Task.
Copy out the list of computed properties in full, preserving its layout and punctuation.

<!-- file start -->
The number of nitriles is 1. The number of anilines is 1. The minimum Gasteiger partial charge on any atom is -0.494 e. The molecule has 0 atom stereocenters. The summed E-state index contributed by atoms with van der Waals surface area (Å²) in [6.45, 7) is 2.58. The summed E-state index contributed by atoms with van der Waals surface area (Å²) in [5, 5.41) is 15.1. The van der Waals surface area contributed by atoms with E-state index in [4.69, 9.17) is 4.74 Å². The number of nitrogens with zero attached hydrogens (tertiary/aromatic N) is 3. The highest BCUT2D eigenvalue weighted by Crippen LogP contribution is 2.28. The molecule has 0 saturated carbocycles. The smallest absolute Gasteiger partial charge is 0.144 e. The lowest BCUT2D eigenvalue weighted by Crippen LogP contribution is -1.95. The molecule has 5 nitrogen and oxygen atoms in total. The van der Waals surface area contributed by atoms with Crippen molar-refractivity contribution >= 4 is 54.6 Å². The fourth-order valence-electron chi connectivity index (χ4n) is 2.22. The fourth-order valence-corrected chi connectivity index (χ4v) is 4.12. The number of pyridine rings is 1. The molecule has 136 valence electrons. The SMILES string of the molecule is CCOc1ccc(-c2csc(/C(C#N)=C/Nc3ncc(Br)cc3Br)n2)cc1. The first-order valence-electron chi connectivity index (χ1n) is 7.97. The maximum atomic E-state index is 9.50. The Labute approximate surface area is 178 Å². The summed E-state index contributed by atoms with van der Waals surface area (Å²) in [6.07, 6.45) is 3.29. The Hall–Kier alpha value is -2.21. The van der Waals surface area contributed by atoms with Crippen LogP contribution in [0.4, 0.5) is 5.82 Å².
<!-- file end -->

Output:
The number of nitriles is 1. The number of anilines is 1. The minimum Gasteiger partial charge on any atom is -0.494 e. The molecule has 0 atom stereocenters. The summed E-state index contributed by atoms with van der Waals surface area (Å²) in [6.45, 7) is 2.58. The summed E-state index contributed by atoms with van der Waals surface area (Å²) in [5, 5.41) is 15.1. The van der Waals surface area contributed by atoms with E-state index in [4.69, 9.17) is 4.74 Å². The number of nitrogens with zero attached hydrogens (tertiary/aromatic N) is 3. The highest BCUT2D eigenvalue weighted by Crippen LogP contribution is 2.28. The molecule has 0 saturated carbocycles. The smallest absolute Gasteiger partial charge is 0.144 e. The lowest BCUT2D eigenvalue weighted by Crippen LogP contribution is -1.95. The molecule has 5 nitrogen and oxygen atoms in total. The van der Waals surface area contributed by atoms with Crippen molar-refractivity contribution >= 4 is 54.6 Å². The fourth-order valence-electron chi connectivity index (χ4n) is 2.22. The fourth-order valence-corrected chi connectivity index (χ4v) is 4.12. The number of pyridine rings is 1. The molecule has 136 valence electrons. The SMILES string of the molecule is CCOc1ccc(-c2csc(/C(C#N)=C/Nc3ncc(Br)cc3Br)n2)cc1. The first-order valence-electron chi connectivity index (χ1n) is 7.97. The maximum atomic E-state index is 9.50. The Labute approximate surface area is 178 Å². The summed E-state index contributed by atoms with van der Waals surface area (Å²) in [6.07, 6.45) is 3.29. The Hall–Kier alpha value is -2.21. The van der Waals surface area contributed by atoms with Crippen LogP contribution in [0.4, 0.5) is 5.82 Å².